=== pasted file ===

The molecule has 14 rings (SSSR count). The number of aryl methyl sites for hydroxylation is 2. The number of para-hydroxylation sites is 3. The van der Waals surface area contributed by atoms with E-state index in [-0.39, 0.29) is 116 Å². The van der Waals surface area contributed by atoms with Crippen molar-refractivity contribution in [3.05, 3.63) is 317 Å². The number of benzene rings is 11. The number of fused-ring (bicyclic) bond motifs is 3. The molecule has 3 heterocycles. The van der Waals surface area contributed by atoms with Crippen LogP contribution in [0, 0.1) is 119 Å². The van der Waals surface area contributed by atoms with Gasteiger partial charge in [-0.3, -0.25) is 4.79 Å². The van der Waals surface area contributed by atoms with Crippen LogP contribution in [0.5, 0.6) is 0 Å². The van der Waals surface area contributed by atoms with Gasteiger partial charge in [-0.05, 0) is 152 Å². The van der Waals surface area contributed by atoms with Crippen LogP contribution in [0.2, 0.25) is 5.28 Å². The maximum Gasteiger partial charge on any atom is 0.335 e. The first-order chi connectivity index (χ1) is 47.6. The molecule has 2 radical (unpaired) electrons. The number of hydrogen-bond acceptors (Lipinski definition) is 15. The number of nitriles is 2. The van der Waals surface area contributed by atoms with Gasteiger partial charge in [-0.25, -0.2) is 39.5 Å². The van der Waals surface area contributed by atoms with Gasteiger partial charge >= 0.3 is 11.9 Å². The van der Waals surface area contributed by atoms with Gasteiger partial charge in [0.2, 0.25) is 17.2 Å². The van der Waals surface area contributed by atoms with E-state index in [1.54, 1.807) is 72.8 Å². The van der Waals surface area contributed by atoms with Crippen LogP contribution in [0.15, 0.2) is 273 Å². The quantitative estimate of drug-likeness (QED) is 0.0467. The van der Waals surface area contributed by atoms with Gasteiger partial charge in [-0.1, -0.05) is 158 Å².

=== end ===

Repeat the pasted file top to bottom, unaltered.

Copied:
The molecule has 14 rings (SSSR count). The number of aryl methyl sites for hydroxylation is 2. The number of para-hydroxylation sites is 3. The van der Waals surface area contributed by atoms with E-state index in [-0.39, 0.29) is 116 Å². The van der Waals surface area contributed by atoms with Crippen molar-refractivity contribution in [3.05, 3.63) is 317 Å². The number of benzene rings is 11. The number of fused-ring (bicyclic) bond motifs is 3. The molecule has 3 heterocycles. The van der Waals surface area contributed by atoms with Crippen LogP contribution in [0, 0.1) is 119 Å². The van der Waals surface area contributed by atoms with Gasteiger partial charge in [-0.3, -0.25) is 4.79 Å². The van der Waals surface area contributed by atoms with Crippen LogP contribution in [0.5, 0.6) is 0 Å². The van der Waals surface area contributed by atoms with Gasteiger partial charge in [-0.05, 0) is 152 Å². The van der Waals surface area contributed by atoms with Crippen LogP contribution in [0.2, 0.25) is 5.28 Å². The maximum Gasteiger partial charge on any atom is 0.335 e. The first-order chi connectivity index (χ1) is 47.6. The molecule has 2 radical (unpaired) electrons. The number of hydrogen-bond acceptors (Lipinski definition) is 15. The number of nitriles is 2. The van der Waals surface area contributed by atoms with Gasteiger partial charge in [-0.25, -0.2) is 39.5 Å². The van der Waals surface area contributed by atoms with Gasteiger partial charge >= 0.3 is 11.9 Å². The van der Waals surface area contributed by atoms with Gasteiger partial charge in [0.2, 0.25) is 17.2 Å². The van der Waals surface area contributed by atoms with E-state index in [1.54, 1.807) is 72.8 Å². The van der Waals surface area contributed by atoms with Crippen LogP contribution in [0.15, 0.2) is 273 Å². The quantitative estimate of drug-likeness (QED) is 0.0467. The van der Waals surface area contributed by atoms with Gasteiger partial charge in [-0.1, -0.05) is 158 Å².